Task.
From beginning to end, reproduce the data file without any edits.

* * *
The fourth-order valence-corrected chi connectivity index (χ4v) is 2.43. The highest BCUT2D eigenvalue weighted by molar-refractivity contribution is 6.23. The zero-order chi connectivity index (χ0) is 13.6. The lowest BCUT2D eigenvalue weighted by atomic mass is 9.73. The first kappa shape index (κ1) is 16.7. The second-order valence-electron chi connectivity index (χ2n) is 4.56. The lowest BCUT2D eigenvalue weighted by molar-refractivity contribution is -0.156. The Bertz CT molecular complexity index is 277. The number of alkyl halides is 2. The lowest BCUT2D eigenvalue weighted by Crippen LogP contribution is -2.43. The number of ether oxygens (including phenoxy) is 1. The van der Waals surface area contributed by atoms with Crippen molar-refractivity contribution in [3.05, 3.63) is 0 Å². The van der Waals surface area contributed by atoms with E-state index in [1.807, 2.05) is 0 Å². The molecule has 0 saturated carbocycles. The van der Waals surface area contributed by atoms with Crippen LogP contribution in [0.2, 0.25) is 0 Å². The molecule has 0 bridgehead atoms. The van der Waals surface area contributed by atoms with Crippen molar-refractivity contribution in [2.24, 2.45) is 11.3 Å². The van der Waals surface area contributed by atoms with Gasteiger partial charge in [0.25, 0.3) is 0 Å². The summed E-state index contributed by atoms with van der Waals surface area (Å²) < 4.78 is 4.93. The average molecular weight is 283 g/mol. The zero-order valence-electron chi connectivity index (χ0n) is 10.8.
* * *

The fourth-order valence-corrected chi connectivity index (χ4v) is 2.43. The highest BCUT2D eigenvalue weighted by molar-refractivity contribution is 6.23. The zero-order chi connectivity index (χ0) is 13.6. The lowest BCUT2D eigenvalue weighted by atomic mass is 9.73. The first kappa shape index (κ1) is 16.7. The second-order valence-electron chi connectivity index (χ2n) is 4.56. The lowest BCUT2D eigenvalue weighted by molar-refractivity contribution is -0.156. The Bertz CT molecular complexity index is 277. The number of alkyl halides is 2. The lowest BCUT2D eigenvalue weighted by Crippen LogP contribution is -2.43. The number of ether oxygens (including phenoxy) is 1. The van der Waals surface area contributed by atoms with Crippen molar-refractivity contribution in [3.05, 3.63) is 0 Å². The van der Waals surface area contributed by atoms with E-state index in [1.807, 2.05) is 0 Å². The molecule has 0 saturated carbocycles. The van der Waals surface area contributed by atoms with Crippen LogP contribution in [0.2, 0.25) is 0 Å². The molecule has 0 bridgehead atoms. The van der Waals surface area contributed by atoms with Crippen molar-refractivity contribution in [2.24, 2.45) is 11.3 Å². The van der Waals surface area contributed by atoms with Gasteiger partial charge in [0.25, 0.3) is 0 Å². The summed E-state index contributed by atoms with van der Waals surface area (Å²) < 4.78 is 4.93. The average molecular weight is 283 g/mol. The zero-order valence-electron chi connectivity index (χ0n) is 10.8.